Q: Does certification from The Wellspring School Wholistic Nutrition Program allow me to sit for the national board exams offered by the NANP or AANC?

A: The Wellspring School for Healing Arts Wholistic Nutrition Program is one of the few programs approved by the National Association of Nutrition Professionals, (NANP). Graduates of The Wellspring program are eligible to sit for the national board exam sponsored by the Holistic Nutrition Credentialing Board (HNCB), a division of the National Association of Nutrition Professionals (NANP). Upon successful passage of the Exam, you will be given a certificate officially recognizing you as, “Board Certified in Holistic Nutrition®”. Similarly, The American Associate of Nutritional Consultants recognizes The Wellspring School program and graduates are eligible to sit for their examination as well.

Q: Do I have to take all classes if I am certified/licensed in other areas?

A: Some practitioners (RN’s, LAc’s, Amma Therapists, etc.) may be able to pass out of a few of the program classes, e.g. Western A&P, Introduction to TCM, Chinese Diagnosis. These or similar classes must have been taken within the past five years to qualify for consideration. Contact the school office for more details.

Q: What do I receive when I complete The Wellspring Wholistic Nutrition Program?

A: You receive certification from the school and (depending on your state) you can practice under the title Certified (W)holistic Nutritionist (C.H.N.).

Q: What is the deal with the “W” in Wholistic Nutrition?

A: The Wellspring School for Healing Arts maintains the philosophy that a healthy lifestyle and nutrition is about the “whole” not the piece parts. So, we decided to keep the “w” as part of our nomenclature. Industry-wise, Wholistic Nutrition and Holistic Nutrition are the same thing.

Q: How long does the program take to complete?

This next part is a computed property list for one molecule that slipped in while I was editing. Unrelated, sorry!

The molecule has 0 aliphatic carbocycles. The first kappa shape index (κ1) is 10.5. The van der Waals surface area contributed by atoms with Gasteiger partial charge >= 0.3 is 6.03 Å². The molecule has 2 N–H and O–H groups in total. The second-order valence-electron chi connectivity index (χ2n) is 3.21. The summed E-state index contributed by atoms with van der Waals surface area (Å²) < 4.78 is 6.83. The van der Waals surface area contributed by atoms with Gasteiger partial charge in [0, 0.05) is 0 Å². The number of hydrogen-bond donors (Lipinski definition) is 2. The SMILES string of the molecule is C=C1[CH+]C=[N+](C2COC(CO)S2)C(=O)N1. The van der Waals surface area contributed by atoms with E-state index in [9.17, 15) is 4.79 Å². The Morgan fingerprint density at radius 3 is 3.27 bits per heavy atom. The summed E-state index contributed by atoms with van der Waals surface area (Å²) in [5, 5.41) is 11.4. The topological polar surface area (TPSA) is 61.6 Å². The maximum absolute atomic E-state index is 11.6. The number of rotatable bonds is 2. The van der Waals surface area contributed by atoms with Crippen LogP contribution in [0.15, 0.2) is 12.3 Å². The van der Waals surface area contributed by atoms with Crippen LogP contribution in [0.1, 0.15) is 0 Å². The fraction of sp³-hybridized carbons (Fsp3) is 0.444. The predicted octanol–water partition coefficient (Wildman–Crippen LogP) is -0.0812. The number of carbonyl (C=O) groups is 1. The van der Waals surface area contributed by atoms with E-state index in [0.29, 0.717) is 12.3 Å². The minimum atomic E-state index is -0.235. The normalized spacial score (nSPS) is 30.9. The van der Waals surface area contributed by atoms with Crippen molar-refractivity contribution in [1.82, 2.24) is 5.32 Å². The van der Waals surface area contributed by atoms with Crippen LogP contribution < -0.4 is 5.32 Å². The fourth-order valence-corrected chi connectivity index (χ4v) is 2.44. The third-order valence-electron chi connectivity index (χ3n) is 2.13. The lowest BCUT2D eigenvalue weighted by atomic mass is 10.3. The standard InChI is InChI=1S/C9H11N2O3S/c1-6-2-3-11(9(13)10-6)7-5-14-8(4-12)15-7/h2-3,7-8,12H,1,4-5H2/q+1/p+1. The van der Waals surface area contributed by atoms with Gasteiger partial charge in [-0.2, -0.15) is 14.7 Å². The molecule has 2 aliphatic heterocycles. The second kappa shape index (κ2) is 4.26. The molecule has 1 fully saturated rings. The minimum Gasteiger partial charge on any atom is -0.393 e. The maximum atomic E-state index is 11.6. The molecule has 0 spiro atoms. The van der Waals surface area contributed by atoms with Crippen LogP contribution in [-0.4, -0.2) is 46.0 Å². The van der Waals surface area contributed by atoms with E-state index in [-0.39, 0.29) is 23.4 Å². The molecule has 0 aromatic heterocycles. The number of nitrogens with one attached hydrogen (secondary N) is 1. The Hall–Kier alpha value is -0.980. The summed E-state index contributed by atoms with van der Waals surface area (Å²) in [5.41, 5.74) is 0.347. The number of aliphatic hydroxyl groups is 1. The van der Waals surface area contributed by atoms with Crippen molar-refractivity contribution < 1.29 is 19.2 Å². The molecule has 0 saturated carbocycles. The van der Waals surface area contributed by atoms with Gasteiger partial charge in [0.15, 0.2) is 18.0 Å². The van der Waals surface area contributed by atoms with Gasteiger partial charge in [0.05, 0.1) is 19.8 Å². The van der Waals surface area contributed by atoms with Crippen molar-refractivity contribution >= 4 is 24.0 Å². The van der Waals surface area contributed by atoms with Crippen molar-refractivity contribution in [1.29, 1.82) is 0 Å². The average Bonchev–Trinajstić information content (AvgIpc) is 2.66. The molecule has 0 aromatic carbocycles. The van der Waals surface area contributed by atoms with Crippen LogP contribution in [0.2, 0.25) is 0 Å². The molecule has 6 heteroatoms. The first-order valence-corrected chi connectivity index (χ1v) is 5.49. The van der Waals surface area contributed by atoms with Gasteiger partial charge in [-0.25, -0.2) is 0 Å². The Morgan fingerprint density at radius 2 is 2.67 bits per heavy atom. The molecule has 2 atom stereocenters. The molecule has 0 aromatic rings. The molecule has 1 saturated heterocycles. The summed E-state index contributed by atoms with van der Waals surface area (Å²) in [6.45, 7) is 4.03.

A: One weekend a month for 18-22 months.

Q: Where are classes held?

A: In Boise, the majority of classes are held at The Wellspring School building located in the North End area of the city. In Portland, our classes are offered at various locations in the community in SE, NE and NW Portland.

Q: When do the next programs start?

A: Boise, Idaho: September 25, 2010 (third program) and Portland, Oregon: January 22, 2011 (first program)

Q: Where can I see a class schedule?

A: Check out our website to download a copy of the student handbook and upcoming class schedules.

August 2, 2010

Wholistic Nutrition Program

National Association of Nutrition Professionals (NANP) Approved!

This 280+ hour program incorporates Eastern and Western principles of nutrition to give you a truly unique education. This is an excellent opportunity for acupuncturists, Asian bodyworkers, those practicing Traditional Chinese Medicine, physical therapists, personal trainers, healthcare practitioners, those seeking to establish a stand-alone practice and the layperson who just wants to learn about healthier nutritional choices for themselves and their families.


BOISE: September 25th & 26th, 2010

August 1, 2010

1,000 Hands Buddha Qigong


One-day Workshop, Sunday, October 10th, 2010 (Boise) 10:00AM-4:00PM Cost: $75.00

August 1, 2010

Chen Style T’ai Chi Chuan


Starts Saturday, July 17, 2010 (Boise) 8:30AM-9:30AM

This class is devoted to learning the 19-movement form of Chen T’ai Chi. This is a simplified form developed by Grandmaster Chen Xiaowang to serve as a powerful introduction to the ancient Chen style T’ai Chi Chuan. Chen style is characterized by spiral movements and combines soft, energetic flow with sharp, explosive power. Classes are ongoing, Saturday mornings 8:30AM-9:30AM beginning July 17th going through October. Class Cost: $12 drop-in or class cards available.